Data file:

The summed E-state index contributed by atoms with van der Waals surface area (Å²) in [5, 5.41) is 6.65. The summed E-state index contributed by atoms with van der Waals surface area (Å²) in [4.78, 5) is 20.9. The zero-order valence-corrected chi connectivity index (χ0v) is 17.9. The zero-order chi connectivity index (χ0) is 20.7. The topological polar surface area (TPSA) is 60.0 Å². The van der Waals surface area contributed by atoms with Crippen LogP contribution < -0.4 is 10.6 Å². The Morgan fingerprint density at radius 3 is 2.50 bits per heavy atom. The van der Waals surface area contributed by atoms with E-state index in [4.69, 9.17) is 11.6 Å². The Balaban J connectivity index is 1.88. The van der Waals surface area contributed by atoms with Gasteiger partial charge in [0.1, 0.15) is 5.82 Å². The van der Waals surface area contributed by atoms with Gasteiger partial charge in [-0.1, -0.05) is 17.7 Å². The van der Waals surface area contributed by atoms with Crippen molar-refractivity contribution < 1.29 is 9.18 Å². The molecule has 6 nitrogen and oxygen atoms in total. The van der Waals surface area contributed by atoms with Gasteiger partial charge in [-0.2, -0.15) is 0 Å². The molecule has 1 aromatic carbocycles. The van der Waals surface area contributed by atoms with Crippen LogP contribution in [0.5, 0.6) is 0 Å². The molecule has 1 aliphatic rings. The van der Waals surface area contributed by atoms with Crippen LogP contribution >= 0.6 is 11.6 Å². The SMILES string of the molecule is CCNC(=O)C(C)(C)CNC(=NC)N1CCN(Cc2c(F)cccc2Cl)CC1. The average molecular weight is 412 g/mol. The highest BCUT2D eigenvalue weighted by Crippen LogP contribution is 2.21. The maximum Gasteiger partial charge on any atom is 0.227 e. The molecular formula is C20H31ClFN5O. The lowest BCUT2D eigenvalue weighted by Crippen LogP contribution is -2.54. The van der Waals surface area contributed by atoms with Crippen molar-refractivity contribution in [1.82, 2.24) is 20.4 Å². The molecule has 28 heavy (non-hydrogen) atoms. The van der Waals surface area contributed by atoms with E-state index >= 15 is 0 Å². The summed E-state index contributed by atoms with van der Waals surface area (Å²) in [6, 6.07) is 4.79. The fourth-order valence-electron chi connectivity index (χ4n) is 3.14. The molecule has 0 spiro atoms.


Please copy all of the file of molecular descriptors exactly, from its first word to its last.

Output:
The summed E-state index contributed by atoms with van der Waals surface area (Å²) in [5, 5.41) is 6.65. The summed E-state index contributed by atoms with van der Waals surface area (Å²) in [4.78, 5) is 20.9. The zero-order valence-corrected chi connectivity index (χ0v) is 17.9. The zero-order chi connectivity index (χ0) is 20.7. The topological polar surface area (TPSA) is 60.0 Å². The van der Waals surface area contributed by atoms with Crippen LogP contribution < -0.4 is 10.6 Å². The Morgan fingerprint density at radius 3 is 2.50 bits per heavy atom. The van der Waals surface area contributed by atoms with E-state index in [4.69, 9.17) is 11.6 Å². The Balaban J connectivity index is 1.88. The van der Waals surface area contributed by atoms with Gasteiger partial charge in [0.1, 0.15) is 5.82 Å². The van der Waals surface area contributed by atoms with Gasteiger partial charge in [-0.1, -0.05) is 17.7 Å². The van der Waals surface area contributed by atoms with Crippen molar-refractivity contribution < 1.29 is 9.18 Å². The molecule has 6 nitrogen and oxygen atoms in total. The van der Waals surface area contributed by atoms with Gasteiger partial charge in [-0.2, -0.15) is 0 Å². The molecule has 1 aromatic carbocycles. The van der Waals surface area contributed by atoms with Crippen LogP contribution in [0.5, 0.6) is 0 Å². The molecule has 1 aliphatic rings. The van der Waals surface area contributed by atoms with Crippen LogP contribution >= 0.6 is 11.6 Å². The SMILES string of the molecule is CCNC(=O)C(C)(C)CNC(=NC)N1CCN(Cc2c(F)cccc2Cl)CC1. The average molecular weight is 412 g/mol. The highest BCUT2D eigenvalue weighted by Crippen LogP contribution is 2.21. The maximum Gasteiger partial charge on any atom is 0.227 e. The molecular formula is C20H31ClFN5O. The lowest BCUT2D eigenvalue weighted by Crippen LogP contribution is -2.54. The van der Waals surface area contributed by atoms with Crippen molar-refractivity contribution in [1.82, 2.24) is 20.4 Å². The molecule has 28 heavy (non-hydrogen) atoms. The van der Waals surface area contributed by atoms with E-state index >= 15 is 0 Å². The summed E-state index contributed by atoms with van der Waals surface area (Å²) in [6, 6.07) is 4.79. The fourth-order valence-electron chi connectivity index (χ4n) is 3.14. The molecule has 0 spiro atoms.